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Top 10 signs your agency’s cardiac arrest protocols need updating

Do your agency's cardiac arrest protocols make it possible for your patients to achieve ROSC and later attend a survivor celebration?


In a recent Facebook post linking EMS1’s article on 10 tips for organizing a cardiac arrest survivor celebration, I jokingly commented, “Step 1: Have survivors,” and went on to point out that if you still routinely transported cardiac arrest victims to the ED with CPR in progress, or intubated every arrest victim early in the resuscitation, or believed that antiarrhythmics are the key to an effective resuscitation, you’re not likely to have many survivors.

And then I said to myself, “Self, some agencies actually still do operate like that, and their crews are none the wiser.”

So if your last cardiac arrest save dates back to the days when the ACLS course was on 35mm slides and the books had white covers, I give to you the Top 10 Signs Your Agency’s Cardiac Protocols Need Updating:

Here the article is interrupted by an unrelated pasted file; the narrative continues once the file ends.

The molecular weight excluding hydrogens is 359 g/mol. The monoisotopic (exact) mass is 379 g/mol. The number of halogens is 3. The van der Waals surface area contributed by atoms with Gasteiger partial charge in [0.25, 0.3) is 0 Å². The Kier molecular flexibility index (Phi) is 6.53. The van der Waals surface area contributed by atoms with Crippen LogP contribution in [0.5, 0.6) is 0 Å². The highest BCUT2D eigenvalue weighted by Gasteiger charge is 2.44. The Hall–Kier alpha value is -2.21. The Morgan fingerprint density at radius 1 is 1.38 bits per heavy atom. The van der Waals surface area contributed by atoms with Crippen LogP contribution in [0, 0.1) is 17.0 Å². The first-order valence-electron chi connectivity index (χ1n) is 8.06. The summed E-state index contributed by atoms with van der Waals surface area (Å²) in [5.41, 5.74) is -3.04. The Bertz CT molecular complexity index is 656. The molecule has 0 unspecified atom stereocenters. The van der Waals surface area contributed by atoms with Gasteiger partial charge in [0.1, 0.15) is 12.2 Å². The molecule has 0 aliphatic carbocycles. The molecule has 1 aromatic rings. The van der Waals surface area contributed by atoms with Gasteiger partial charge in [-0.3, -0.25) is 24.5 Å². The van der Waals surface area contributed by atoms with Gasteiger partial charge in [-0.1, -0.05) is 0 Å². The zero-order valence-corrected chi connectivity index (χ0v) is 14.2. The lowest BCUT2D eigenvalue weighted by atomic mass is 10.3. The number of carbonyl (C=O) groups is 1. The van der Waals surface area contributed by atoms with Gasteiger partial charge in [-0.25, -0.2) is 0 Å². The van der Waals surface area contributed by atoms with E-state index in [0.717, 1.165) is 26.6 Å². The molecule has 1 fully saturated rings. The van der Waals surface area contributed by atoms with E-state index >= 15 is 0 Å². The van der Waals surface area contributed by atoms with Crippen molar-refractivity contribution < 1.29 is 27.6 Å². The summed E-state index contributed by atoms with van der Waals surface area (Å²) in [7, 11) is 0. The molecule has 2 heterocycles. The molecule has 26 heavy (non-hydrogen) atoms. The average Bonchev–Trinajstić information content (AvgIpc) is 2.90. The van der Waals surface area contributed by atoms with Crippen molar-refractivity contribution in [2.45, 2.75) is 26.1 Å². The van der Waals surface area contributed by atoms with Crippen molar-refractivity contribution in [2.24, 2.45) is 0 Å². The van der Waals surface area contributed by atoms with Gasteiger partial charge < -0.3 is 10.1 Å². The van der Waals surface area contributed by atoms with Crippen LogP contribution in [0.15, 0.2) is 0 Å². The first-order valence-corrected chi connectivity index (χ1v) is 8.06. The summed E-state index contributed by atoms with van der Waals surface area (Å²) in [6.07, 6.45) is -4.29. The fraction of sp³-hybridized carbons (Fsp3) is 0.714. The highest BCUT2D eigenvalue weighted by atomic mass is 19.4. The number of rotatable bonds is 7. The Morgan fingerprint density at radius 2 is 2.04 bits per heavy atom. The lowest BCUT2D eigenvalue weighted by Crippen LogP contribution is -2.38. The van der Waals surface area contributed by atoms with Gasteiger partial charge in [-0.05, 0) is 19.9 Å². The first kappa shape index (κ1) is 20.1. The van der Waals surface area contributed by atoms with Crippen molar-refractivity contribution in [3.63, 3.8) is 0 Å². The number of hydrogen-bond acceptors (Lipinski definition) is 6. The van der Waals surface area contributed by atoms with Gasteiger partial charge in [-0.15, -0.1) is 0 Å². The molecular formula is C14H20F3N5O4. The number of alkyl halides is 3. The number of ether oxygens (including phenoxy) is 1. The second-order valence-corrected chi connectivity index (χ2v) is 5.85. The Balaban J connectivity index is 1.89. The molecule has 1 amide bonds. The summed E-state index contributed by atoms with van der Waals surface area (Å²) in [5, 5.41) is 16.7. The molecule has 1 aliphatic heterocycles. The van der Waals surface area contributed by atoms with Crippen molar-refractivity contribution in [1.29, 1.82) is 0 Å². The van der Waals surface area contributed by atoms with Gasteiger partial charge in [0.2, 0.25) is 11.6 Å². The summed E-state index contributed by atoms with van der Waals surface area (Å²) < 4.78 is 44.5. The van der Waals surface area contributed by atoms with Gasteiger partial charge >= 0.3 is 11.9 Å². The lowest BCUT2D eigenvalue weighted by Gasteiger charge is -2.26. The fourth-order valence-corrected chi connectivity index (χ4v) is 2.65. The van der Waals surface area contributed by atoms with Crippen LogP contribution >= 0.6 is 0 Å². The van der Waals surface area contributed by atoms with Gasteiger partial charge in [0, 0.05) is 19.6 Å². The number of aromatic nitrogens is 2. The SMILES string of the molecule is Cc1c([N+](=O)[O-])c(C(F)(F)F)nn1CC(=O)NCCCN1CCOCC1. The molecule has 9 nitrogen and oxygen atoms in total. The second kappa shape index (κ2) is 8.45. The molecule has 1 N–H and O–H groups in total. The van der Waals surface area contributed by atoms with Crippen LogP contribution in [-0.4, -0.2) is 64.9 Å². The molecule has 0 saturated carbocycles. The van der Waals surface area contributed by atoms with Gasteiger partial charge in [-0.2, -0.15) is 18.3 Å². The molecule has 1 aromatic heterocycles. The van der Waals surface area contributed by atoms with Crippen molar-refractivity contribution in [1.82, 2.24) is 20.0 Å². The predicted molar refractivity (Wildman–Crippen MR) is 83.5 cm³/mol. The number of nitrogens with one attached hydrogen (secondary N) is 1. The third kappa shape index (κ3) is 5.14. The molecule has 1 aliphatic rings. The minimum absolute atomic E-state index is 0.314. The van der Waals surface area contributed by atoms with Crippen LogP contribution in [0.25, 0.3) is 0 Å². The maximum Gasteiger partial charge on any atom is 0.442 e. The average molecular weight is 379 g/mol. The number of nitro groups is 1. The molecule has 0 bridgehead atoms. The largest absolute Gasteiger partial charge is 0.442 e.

If you still use one of these, it may be time for a change. (Image Greg Friese)
If you still use one of these, it may be time for a change. (Image Greg Friese)

You still repeat to yourself, “Little shock, big shock, everybody shock.”

Your procedure for treating cold water drowning arrests includes rolling the patient over a barrel.

Your supply officer complains that it’s getting hard to find code drugs with intracardiac needles these days.

Your defibrillation procedure includes the phrase, “Twenty-five pounds of paddle pressure.”

Your supraglottic rescue airway is an Esophageal Obturator Airway.

Any crew members at your agency under the age of 40 know what an EOA is.

You stock more tourniquets than any other agency in your state … because you need at least three for every CHF patient, to rotate around their limbs.

Your dosing guidelines for nitro and morphine are in grains.

You’re the most progressive agency in your county because you administer fibrinolytics in the field … and the fibrinolytic you use is streptokinase.

Your medical director consults with his colleagues over the ongoing drug shortages, but none of them seem to know of an alternate source for Bretylium.

Got any of your own? Share ‘em in the comments!

 

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